The Mason County Fairgrounds Narrative
The Mason County Fairgrounds has been at the 5302 US-10 location since 1936. The property was purchased from Charles Wing, owner of two local newspapers and a major community development leader for $5000.00. The farm was to be divided and used for a county fairgrounds and an airport.
The large west barn sitting close to the road was rebuilt with materials dismantled from the original dairy barn that stood on the Wing farm. This 100’ barn has a unique characteristic. The roof line now covered by steel, hides what was certainly built for light and ventilation. But it was also thought by some that the style chosen by the builders resembled Noah’s Ark. It has 20 large airy stalls with dutch doors and dirt floors.
This is the oldest barn on the fairgrounds and was specifically built to stable harness horses (Standardbred trotters and pacers) that came each year to the annual Western Michigan Fair to race around the ½ mile track. Today the track is barely visible and can only be remembered by an older generation. Many early fair patrons experienced the thrill of drivers sitting on a flimsy cart holding onto a pair reins attached to an animal trained to get to the finish line first! It was not unusual for the grandstand crowd to witness in horror, drivers and horses getting tangled up, resulting in serious injuries.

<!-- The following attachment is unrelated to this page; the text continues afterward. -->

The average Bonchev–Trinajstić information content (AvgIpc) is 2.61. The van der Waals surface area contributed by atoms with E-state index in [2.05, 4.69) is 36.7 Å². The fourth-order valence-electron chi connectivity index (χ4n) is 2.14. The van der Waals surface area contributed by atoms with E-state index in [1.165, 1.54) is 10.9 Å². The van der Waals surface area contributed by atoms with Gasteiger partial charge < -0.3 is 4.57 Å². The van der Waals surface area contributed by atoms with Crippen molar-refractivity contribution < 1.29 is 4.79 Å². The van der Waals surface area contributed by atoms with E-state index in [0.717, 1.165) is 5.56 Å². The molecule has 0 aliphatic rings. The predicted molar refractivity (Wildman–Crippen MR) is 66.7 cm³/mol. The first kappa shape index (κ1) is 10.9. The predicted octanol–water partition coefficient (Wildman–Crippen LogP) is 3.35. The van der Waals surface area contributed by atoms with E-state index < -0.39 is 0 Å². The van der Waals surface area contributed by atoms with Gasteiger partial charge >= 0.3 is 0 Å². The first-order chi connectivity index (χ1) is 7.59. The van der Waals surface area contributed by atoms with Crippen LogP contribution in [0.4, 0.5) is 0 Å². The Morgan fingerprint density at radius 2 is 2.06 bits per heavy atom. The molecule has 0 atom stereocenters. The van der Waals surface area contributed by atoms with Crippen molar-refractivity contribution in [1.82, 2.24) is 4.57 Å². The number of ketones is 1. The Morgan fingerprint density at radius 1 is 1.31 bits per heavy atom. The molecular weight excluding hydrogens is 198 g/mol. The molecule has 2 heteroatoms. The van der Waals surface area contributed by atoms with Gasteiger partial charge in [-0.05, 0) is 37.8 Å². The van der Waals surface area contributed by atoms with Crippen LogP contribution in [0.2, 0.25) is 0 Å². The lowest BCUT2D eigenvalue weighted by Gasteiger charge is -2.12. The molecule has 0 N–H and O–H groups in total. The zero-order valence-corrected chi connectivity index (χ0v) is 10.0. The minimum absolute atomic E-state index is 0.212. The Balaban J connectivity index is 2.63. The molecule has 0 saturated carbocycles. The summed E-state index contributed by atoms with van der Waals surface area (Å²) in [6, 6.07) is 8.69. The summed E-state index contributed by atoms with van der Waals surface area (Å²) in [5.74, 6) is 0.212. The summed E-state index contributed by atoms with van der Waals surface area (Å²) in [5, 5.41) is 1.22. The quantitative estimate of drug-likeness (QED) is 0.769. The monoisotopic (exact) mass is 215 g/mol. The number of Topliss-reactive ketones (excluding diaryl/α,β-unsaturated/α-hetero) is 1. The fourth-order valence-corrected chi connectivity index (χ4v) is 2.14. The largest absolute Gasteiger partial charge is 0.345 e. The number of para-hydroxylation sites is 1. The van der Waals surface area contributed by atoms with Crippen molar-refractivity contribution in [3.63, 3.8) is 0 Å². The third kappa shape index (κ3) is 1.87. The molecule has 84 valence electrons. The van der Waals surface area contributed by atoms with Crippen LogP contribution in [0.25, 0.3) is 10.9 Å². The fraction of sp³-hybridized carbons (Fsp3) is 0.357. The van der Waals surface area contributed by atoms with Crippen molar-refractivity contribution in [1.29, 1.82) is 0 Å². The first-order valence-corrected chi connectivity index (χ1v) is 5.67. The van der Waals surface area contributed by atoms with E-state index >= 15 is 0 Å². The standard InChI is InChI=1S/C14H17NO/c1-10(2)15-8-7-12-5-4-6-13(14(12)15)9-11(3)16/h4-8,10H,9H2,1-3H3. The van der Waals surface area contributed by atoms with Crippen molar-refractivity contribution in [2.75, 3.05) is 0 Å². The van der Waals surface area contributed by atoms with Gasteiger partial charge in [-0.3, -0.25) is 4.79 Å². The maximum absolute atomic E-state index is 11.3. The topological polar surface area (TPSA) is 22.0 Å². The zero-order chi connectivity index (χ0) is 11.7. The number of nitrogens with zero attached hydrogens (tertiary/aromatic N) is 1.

For many years, harness racing was the major visitor attraction at fair time and this photograph gives us a glimpse of that glorious past.
The quilt pattern titled Mariner’s Compass has the distinction of being Mason County’s first painted 8x8 barn quit square. Hanging on the west end of the harness horse barn, an estimated daily 24,000 east bound cars are treated to the colorful painting in hues of red, blue, yellow, white and green. An accomplished artist, Janice Shelley volunteered to paint the first barn quilt square. Her tools consisted of an old overhead projector, pencil, straightedge, a quality brush and “mint green frog tape.” A stepstool was used to reach the highest edges. Janice claims the secret to this form of art is simply straight lines!